Whether you know of anyone struck down by Covid-19 or not, it’s safe to say that it has changed our lives forever. From mask wearing to lockdowns to the end of international and interstate travel, to global economies and across all business models; the impact of Covid-19 means that change is happening, whether we like it or not. There is no going back. There is no take-backsies, no snapback, bounce-back or comeback to pre-Corona world. There is only going forward. For some, going forward means going in to the unknown. The unknown of family safety, employment, mortgage and bill payments, health and food payments, on top of the uncertainty of health and travel. Life as we knew it will become a whole new world.
I know that my 2020 story is not unique. For every person who has passed away, or had a loved one who passed in the last twelve months, there have been significant changes as to how we live our life. Whilst huge sweeping changes generate this uncertainty and anxiety that infiltrates our lives in ways we cannot even anticipate and we turn on the news to visit the chaos of a dystopian-post-Trump-American-nightmare and a daily global death count, it takes all my inner strength to remind myself to breathe and accept that the sun will still rise tomorrow.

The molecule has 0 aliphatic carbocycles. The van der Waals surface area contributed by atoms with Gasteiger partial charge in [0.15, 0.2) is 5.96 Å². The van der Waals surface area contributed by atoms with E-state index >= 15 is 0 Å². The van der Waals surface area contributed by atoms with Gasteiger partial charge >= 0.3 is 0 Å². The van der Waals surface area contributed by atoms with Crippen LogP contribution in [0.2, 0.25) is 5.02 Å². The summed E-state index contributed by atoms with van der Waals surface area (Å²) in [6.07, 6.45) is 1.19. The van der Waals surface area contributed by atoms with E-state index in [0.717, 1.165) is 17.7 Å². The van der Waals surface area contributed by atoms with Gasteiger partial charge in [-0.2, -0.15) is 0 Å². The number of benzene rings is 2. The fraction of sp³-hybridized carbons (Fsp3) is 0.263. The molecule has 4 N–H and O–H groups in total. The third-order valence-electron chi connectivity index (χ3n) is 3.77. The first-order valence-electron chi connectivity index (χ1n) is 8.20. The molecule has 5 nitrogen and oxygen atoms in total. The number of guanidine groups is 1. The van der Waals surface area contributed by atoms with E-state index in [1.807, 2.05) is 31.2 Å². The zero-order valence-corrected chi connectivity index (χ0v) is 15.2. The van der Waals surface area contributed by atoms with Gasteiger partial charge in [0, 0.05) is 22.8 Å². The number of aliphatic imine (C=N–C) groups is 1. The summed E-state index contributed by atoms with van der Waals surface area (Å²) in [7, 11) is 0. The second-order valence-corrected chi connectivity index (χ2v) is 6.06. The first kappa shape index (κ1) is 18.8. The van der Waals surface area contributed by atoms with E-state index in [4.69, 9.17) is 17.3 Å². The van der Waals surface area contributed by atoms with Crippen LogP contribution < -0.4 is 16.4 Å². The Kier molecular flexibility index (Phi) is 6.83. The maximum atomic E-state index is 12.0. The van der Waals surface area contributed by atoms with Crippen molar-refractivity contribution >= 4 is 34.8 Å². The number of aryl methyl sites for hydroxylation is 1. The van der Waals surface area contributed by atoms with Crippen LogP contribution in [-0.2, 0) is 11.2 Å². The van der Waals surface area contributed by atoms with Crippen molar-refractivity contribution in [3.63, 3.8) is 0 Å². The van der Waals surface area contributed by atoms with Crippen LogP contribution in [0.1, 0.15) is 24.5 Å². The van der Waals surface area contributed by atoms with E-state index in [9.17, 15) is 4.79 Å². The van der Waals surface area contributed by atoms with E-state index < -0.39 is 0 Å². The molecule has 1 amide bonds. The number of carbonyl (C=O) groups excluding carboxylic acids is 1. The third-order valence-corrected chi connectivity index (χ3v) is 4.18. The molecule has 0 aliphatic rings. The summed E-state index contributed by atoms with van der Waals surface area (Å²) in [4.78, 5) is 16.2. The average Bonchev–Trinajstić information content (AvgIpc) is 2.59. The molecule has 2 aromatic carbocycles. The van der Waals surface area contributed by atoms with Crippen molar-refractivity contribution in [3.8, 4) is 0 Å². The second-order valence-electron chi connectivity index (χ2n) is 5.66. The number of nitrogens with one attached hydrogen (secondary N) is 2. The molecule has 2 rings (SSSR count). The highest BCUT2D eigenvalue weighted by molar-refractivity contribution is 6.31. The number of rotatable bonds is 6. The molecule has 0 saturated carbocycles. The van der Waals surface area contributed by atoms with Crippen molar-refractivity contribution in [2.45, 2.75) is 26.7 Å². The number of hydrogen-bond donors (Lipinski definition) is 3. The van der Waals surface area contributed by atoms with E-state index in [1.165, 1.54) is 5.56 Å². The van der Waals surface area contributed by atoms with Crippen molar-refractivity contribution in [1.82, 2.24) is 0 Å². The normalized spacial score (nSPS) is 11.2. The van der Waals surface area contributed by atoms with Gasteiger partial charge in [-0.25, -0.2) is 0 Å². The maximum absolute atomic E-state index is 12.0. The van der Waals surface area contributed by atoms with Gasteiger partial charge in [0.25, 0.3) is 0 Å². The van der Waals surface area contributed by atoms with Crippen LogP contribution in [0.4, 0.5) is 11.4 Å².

When I consider my pendulum of 2020 emotions and you take that and multiply by every single Australian during a global pandemic; it makes you wonder how will we move past our collective grief and what impact will it have on the collective consciousness?
And as we individually and collectively process our experiences throughout 2020, it comes at a time when we would normally be in the passionate throws of that monthly-long-glow of New Years Resolutions. Where hope and optimism grow. Where we think of weight loss and long-term projects, career goals and future fairytales, love stories and fantasies.